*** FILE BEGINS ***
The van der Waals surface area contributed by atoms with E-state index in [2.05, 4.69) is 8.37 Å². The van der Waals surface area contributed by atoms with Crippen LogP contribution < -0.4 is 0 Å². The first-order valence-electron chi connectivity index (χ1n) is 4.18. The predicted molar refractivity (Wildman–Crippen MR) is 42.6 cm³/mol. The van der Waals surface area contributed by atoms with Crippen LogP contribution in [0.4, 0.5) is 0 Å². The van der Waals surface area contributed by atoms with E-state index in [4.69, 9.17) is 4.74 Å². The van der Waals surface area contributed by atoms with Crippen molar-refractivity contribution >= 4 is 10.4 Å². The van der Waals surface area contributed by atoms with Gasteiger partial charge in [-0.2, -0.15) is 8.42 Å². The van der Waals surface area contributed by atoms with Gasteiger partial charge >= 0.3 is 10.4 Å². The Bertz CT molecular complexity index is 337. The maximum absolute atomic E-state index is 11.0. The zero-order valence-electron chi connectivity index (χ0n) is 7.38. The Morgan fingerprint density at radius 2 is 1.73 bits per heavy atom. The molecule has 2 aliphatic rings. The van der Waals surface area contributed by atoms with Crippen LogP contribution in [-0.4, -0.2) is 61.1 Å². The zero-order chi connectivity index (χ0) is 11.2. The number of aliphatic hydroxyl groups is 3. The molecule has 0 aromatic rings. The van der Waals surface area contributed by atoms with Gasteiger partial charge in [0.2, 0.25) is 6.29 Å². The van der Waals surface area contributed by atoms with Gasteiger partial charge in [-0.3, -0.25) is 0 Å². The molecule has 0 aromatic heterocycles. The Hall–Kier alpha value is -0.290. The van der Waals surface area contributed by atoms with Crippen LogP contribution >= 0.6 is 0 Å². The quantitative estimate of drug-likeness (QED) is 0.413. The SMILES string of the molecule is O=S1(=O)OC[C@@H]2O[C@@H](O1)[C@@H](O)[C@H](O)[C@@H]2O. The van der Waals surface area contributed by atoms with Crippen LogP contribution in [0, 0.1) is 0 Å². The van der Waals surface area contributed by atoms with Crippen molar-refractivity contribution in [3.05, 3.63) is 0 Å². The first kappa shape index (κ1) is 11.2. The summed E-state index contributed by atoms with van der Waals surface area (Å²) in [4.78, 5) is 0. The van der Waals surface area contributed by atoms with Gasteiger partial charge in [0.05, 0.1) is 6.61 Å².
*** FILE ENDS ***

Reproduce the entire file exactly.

The van der Waals surface area contributed by atoms with E-state index in [2.05, 4.69) is 8.37 Å². The van der Waals surface area contributed by atoms with Crippen LogP contribution < -0.4 is 0 Å². The first-order valence-electron chi connectivity index (χ1n) is 4.18. The predicted molar refractivity (Wildman–Crippen MR) is 42.6 cm³/mol. The van der Waals surface area contributed by atoms with Crippen LogP contribution in [0.4, 0.5) is 0 Å². The van der Waals surface area contributed by atoms with E-state index in [4.69, 9.17) is 4.74 Å². The van der Waals surface area contributed by atoms with Crippen molar-refractivity contribution >= 4 is 10.4 Å². The van der Waals surface area contributed by atoms with Gasteiger partial charge in [-0.2, -0.15) is 8.42 Å². The van der Waals surface area contributed by atoms with Gasteiger partial charge >= 0.3 is 10.4 Å². The Bertz CT molecular complexity index is 337. The maximum absolute atomic E-state index is 11.0. The zero-order valence-electron chi connectivity index (χ0n) is 7.38. The Morgan fingerprint density at radius 2 is 1.73 bits per heavy atom. The molecule has 2 aliphatic rings. The van der Waals surface area contributed by atoms with Crippen LogP contribution in [-0.4, -0.2) is 61.1 Å². The zero-order chi connectivity index (χ0) is 11.2. The number of aliphatic hydroxyl groups is 3. The molecule has 0 aromatic rings. The van der Waals surface area contributed by atoms with Gasteiger partial charge in [0.2, 0.25) is 6.29 Å². The van der Waals surface area contributed by atoms with Gasteiger partial charge in [-0.3, -0.25) is 0 Å². The molecule has 0 aromatic heterocycles. The Hall–Kier alpha value is -0.290. The van der Waals surface area contributed by atoms with Crippen LogP contribution >= 0.6 is 0 Å². The quantitative estimate of drug-likeness (QED) is 0.413. The SMILES string of the molecule is O=S1(=O)OC[C@@H]2O[C@@H](O1)[C@@H](O)[C@H](O)[C@@H]2O. The van der Waals surface area contributed by atoms with Crippen LogP contribution in [0, 0.1) is 0 Å². The van der Waals surface area contributed by atoms with Crippen molar-refractivity contribution in [3.05, 3.63) is 0 Å². The first kappa shape index (κ1) is 11.2. The summed E-state index contributed by atoms with van der Waals surface area (Å²) in [4.78, 5) is 0. The van der Waals surface area contributed by atoms with Gasteiger partial charge in [0.05, 0.1) is 6.61 Å².